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#ActualSchrompf

Posted 10 January 2013 - 02:04 AM

Personally, if I can't get the source to a C++ library that I want to use, then I don't use it. Even if I can get a binary that was built for my compiler, maybe I'll want to switch compilers later and the library author will have disappeared, leaving me stuck.
That. Even with a library built exactly for the compiler I'm currently using, some optimization flag set to a different value is already enough to render the library unlinkable. Give me the source and don't make a fuss about it.

Luckily there's a lot of OpenSource libraries out there, and all the "I keep my precious code to myself" people are slowly dieing out. Code is overrated, especially the code of people who think it's precious.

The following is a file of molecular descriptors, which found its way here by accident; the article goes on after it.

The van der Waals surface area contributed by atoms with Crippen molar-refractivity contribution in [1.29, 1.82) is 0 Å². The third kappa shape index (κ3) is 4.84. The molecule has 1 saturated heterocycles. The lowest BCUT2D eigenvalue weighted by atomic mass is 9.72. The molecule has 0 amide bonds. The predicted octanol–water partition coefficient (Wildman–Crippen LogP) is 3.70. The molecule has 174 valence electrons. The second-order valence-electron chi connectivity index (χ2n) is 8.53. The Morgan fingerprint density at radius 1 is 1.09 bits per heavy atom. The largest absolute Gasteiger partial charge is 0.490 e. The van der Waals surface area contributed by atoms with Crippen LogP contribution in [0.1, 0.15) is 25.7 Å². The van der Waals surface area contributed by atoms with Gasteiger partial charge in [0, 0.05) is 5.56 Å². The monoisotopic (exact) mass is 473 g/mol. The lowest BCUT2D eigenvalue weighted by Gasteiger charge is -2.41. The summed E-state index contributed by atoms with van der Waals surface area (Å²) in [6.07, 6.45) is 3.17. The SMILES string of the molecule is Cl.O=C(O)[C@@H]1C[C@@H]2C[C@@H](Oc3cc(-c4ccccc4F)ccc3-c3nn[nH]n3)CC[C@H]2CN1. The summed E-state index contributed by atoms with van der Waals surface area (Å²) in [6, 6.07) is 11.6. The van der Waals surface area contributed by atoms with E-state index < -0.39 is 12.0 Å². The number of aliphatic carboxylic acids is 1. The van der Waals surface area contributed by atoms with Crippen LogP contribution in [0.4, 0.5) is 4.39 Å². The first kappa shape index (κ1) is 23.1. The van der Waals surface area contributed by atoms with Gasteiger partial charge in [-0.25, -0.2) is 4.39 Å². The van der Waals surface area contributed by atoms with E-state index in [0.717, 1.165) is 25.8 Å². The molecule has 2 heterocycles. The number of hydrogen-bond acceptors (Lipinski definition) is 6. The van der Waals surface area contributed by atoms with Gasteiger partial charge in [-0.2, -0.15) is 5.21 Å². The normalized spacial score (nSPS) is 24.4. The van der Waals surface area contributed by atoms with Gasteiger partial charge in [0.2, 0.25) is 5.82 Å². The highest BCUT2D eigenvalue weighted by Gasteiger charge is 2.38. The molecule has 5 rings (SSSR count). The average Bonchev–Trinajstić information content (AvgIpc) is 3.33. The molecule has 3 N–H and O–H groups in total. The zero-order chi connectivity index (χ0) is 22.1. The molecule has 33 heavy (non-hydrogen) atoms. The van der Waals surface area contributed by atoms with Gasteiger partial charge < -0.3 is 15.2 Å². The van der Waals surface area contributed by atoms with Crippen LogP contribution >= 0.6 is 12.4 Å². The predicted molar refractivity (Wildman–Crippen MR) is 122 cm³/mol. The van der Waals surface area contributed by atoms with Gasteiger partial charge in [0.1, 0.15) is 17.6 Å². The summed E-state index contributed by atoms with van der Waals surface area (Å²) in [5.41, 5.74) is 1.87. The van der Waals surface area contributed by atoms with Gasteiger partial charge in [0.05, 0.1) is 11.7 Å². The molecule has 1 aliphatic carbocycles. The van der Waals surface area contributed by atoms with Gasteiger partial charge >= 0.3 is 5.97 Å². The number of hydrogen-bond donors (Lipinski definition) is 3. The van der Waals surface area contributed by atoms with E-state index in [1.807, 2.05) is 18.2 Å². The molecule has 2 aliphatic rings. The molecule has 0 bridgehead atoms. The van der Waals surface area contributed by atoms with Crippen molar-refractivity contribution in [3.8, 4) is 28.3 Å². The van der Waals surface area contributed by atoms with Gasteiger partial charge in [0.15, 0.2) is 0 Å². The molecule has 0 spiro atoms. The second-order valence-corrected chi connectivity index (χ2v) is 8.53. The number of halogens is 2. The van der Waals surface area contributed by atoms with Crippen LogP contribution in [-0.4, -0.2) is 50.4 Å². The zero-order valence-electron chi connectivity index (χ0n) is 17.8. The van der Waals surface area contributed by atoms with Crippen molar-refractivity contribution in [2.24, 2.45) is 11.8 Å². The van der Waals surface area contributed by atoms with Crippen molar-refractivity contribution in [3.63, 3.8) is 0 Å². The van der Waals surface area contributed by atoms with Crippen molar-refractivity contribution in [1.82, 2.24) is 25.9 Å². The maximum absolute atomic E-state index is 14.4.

[Edit] Of course sometimes you don't have a choice. And if you stick to C and C only for the interface, it will work. But that's not the topic. The topic was "export STL stuff", and that's only viable if you have the source code.

#1Schrompf

Posted 10 January 2013 - 02:01 AM

Personally, if I can't get the source to a C++ library that I want to use, then I don't use it. Even if I can get a binary that was built for my compiler, maybe I'll want to switch compilers later and the library author will have disappeared, leaving me stuck.

That. Even with a library built exactly for the compiler I'm currently using, some optimization flag set to a different value is already enough to render the library unlinkable. Give me the source and don't make a fuss about it.

 

Luckily there's a lot of OpenSource libraries out there, and all the "I keep my precious code to myself" people are slowly dieing out. Code is overrated, especially the code of people who think it's precious.


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